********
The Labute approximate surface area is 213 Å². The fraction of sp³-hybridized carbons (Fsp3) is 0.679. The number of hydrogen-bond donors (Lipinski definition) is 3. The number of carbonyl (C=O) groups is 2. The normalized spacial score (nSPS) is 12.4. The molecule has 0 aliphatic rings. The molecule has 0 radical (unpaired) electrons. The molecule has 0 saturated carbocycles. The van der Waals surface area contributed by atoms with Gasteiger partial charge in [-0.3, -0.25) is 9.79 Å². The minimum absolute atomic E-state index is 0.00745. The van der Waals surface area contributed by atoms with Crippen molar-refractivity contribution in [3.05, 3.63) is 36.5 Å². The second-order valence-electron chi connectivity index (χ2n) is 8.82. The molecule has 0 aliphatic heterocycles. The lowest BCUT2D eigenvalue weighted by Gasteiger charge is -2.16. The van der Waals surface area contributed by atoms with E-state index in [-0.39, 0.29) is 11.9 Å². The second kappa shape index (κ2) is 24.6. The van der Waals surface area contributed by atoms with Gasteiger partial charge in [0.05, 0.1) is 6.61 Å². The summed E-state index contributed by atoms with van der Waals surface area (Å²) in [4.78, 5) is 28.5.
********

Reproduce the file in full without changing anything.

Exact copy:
The Labute approximate surface area is 213 Å². The fraction of sp³-hybridized carbons (Fsp3) is 0.679. The number of hydrogen-bond donors (Lipinski definition) is 3. The number of carbonyl (C=O) groups is 2. The normalized spacial score (nSPS) is 12.4. The molecule has 0 aliphatic rings. The molecule has 0 radical (unpaired) electrons. The molecule has 0 saturated carbocycles. The van der Waals surface area contributed by atoms with Gasteiger partial charge in [-0.3, -0.25) is 9.79 Å². The minimum absolute atomic E-state index is 0.00745. The van der Waals surface area contributed by atoms with Crippen molar-refractivity contribution in [3.05, 3.63) is 36.5 Å². The second-order valence-electron chi connectivity index (χ2n) is 8.82. The molecule has 0 aliphatic heterocycles. The lowest BCUT2D eigenvalue weighted by Gasteiger charge is -2.16. The van der Waals surface area contributed by atoms with E-state index in [-0.39, 0.29) is 11.9 Å². The second kappa shape index (κ2) is 24.6. The van der Waals surface area contributed by atoms with Gasteiger partial charge in [0.05, 0.1) is 6.61 Å². The summed E-state index contributed by atoms with van der Waals surface area (Å²) in [4.78, 5) is 28.5.